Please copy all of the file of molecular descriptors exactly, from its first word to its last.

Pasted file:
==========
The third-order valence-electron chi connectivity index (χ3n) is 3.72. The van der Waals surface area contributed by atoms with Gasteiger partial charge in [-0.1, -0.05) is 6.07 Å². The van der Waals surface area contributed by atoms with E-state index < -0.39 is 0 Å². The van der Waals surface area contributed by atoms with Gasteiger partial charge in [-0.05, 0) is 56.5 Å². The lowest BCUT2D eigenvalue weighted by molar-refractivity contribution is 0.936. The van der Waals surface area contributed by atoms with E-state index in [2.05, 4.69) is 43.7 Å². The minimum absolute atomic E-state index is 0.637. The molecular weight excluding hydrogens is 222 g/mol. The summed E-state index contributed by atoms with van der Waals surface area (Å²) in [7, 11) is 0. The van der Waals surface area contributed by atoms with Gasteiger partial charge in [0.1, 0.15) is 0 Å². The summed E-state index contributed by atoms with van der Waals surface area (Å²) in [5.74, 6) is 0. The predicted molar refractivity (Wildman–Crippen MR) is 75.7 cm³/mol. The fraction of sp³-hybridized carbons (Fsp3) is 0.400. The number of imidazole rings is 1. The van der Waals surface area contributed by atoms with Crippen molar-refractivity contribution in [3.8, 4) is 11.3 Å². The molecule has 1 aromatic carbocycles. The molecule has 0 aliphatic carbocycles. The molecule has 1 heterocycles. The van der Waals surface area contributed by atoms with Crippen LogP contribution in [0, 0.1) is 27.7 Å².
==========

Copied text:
The third-order valence-electron chi connectivity index (χ3n) is 3.72. The van der Waals surface area contributed by atoms with Gasteiger partial charge in [-0.1, -0.05) is 6.07 Å². The van der Waals surface area contributed by atoms with E-state index < -0.39 is 0 Å². The van der Waals surface area contributed by atoms with Gasteiger partial charge in [-0.05, 0) is 56.5 Å². The lowest BCUT2D eigenvalue weighted by molar-refractivity contribution is 0.936. The van der Waals surface area contributed by atoms with E-state index in [2.05, 4.69) is 43.7 Å². The minimum absolute atomic E-state index is 0.637. The molecular weight excluding hydrogens is 222 g/mol. The summed E-state index contributed by atoms with van der Waals surface area (Å²) in [7, 11) is 0. The van der Waals surface area contributed by atoms with Gasteiger partial charge in [0.1, 0.15) is 0 Å². The summed E-state index contributed by atoms with van der Waals surface area (Å²) in [5.74, 6) is 0. The predicted molar refractivity (Wildman–Crippen MR) is 75.7 cm³/mol. The fraction of sp³-hybridized carbons (Fsp3) is 0.400. The number of imidazole rings is 1. The van der Waals surface area contributed by atoms with Crippen molar-refractivity contribution in [3.8, 4) is 11.3 Å². The molecule has 1 aromatic carbocycles. The molecule has 0 aliphatic carbocycles. The molecule has 1 heterocycles. The van der Waals surface area contributed by atoms with Crippen LogP contribution in [0, 0.1) is 27.7 Å².